5 Business Practices that Unions Can Adopt to Thrive
At a time when the very existence of unions is being threatened by anti-union legislation and declining membership in the United States, labor leaders can look to businesses for insights on how to survive.
Of course, it can feel strange to seek inspiration from the very organizations you contend with. But businesses and unions can share similar strategies, even when the union is fighting against the company for workers’ rights.
Below are five things unions can learn from businesses about thriving in the face of adversity.
Create a Culture of Engagement
Businesses regularly face tough economic times. The companies that weather these storms are the ones that engender loyalty among employees, who want to see the company succeed. By actively creating a culture of engagement, businesses can tap into that support before tough times arrive.
This is exactly what Gerry Anderson, CEO of DTE Energy in Detroit, did to avoid laying off employees during the Great Recession. Anderson recognized the need to get employees to believe in something bigger and rally behind the company. He saw positive results when DTE Energy created the culture that allowed those things to happen.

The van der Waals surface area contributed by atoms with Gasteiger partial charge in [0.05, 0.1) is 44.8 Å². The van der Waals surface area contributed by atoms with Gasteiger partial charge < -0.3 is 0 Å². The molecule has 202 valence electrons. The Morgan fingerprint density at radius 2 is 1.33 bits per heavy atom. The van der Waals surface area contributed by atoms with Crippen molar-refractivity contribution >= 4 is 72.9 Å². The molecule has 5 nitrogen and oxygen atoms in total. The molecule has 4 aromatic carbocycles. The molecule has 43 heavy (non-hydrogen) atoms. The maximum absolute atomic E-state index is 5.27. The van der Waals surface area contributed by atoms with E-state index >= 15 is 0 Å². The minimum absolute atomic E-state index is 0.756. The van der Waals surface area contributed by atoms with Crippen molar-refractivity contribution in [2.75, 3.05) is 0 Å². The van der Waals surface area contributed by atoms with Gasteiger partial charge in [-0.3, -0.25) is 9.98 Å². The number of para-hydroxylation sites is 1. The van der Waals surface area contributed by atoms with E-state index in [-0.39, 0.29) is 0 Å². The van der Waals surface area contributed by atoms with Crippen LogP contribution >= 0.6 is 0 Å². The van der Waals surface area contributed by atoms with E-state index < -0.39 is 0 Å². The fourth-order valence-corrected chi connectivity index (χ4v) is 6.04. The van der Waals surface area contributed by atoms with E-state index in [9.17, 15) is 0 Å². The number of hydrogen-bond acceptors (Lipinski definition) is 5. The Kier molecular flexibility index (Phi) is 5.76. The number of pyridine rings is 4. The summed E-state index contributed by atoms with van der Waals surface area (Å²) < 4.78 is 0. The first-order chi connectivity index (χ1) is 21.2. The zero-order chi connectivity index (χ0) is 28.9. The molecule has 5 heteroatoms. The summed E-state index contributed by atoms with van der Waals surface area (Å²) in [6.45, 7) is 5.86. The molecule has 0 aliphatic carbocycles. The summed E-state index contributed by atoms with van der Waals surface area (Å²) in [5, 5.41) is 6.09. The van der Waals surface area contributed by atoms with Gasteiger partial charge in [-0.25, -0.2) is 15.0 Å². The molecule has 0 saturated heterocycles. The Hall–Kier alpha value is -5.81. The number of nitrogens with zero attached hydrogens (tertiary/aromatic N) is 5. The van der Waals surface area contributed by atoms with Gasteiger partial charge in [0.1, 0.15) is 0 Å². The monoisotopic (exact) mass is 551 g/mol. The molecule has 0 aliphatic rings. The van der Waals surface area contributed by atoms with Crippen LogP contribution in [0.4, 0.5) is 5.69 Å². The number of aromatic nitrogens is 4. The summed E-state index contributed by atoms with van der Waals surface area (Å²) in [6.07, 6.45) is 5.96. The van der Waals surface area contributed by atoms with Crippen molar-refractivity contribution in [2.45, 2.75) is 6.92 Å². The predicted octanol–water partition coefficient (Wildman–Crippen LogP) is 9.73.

Labor unions can also benefit from this mindset, especially during these tough times that are seeing a rise in right-to-work laws and a decrease in union membership. Paul Clark, director of Penn State’s School of Labor and Employment Relations, argues that for unions to be successful members have to be connected and engaged. For most organizations, this engagement often hinges on finding some sort of common symbol of support. For example, DTE Energy got behind the rallying cry of no layoffs during the recession, giving employees a reason to connect with the company.